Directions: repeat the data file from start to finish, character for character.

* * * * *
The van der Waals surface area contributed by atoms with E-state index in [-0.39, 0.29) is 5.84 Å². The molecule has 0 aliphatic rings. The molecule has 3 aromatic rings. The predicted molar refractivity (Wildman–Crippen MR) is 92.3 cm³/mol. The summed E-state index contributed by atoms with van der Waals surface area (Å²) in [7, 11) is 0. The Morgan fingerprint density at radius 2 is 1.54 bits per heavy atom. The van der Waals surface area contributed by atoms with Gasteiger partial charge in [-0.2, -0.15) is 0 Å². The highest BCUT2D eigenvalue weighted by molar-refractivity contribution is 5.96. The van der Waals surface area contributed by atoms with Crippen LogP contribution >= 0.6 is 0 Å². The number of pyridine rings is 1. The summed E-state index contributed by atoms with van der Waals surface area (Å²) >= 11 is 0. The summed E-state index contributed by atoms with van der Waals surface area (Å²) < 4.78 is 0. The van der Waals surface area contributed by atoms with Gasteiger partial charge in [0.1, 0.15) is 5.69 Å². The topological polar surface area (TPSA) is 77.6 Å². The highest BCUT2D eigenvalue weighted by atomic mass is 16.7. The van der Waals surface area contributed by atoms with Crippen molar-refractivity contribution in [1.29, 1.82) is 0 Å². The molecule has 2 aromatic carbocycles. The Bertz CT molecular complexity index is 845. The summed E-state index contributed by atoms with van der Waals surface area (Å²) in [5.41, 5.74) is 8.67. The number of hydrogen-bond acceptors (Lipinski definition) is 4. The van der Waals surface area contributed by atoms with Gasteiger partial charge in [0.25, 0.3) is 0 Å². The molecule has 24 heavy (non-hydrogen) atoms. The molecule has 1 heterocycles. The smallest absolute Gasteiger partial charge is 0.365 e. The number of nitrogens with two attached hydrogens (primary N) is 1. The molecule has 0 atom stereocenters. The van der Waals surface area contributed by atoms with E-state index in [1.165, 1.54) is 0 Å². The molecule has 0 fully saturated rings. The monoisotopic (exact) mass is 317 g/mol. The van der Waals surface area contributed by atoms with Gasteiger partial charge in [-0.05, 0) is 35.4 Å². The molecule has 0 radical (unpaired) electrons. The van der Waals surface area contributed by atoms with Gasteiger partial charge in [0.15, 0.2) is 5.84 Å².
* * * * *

The van der Waals surface area contributed by atoms with E-state index in [-0.39, 0.29) is 5.84 Å². The molecule has 0 aliphatic rings. The molecule has 3 aromatic rings. The predicted molar refractivity (Wildman–Crippen MR) is 92.3 cm³/mol. The summed E-state index contributed by atoms with van der Waals surface area (Å²) in [7, 11) is 0. The Morgan fingerprint density at radius 2 is 1.54 bits per heavy atom. The van der Waals surface area contributed by atoms with Gasteiger partial charge in [-0.2, -0.15) is 0 Å². The highest BCUT2D eigenvalue weighted by molar-refractivity contribution is 5.96. The van der Waals surface area contributed by atoms with Crippen LogP contribution >= 0.6 is 0 Å². The number of pyridine rings is 1. The summed E-state index contributed by atoms with van der Waals surface area (Å²) >= 11 is 0. The summed E-state index contributed by atoms with van der Waals surface area (Å²) < 4.78 is 0. The van der Waals surface area contributed by atoms with Gasteiger partial charge in [0.1, 0.15) is 5.69 Å². The topological polar surface area (TPSA) is 77.6 Å². The highest BCUT2D eigenvalue weighted by atomic mass is 16.7. The van der Waals surface area contributed by atoms with Crippen molar-refractivity contribution in [1.29, 1.82) is 0 Å². The molecule has 2 aromatic carbocycles. The Bertz CT molecular complexity index is 845. The summed E-state index contributed by atoms with van der Waals surface area (Å²) in [5.41, 5.74) is 8.67. The number of hydrogen-bond acceptors (Lipinski definition) is 4. The van der Waals surface area contributed by atoms with Gasteiger partial charge in [0.25, 0.3) is 0 Å². The molecule has 24 heavy (non-hydrogen) atoms. The molecule has 1 heterocycles. The smallest absolute Gasteiger partial charge is 0.365 e. The number of nitrogens with two attached hydrogens (primary N) is 1. The molecule has 0 atom stereocenters. The van der Waals surface area contributed by atoms with E-state index in [1.165, 1.54) is 0 Å². The molecule has 0 fully saturated rings. The monoisotopic (exact) mass is 317 g/mol. The van der Waals surface area contributed by atoms with Gasteiger partial charge in [-0.05, 0) is 35.4 Å². The molecule has 0 radical (unpaired) electrons. The van der Waals surface area contributed by atoms with Gasteiger partial charge in [0.15, 0.2) is 5.84 Å².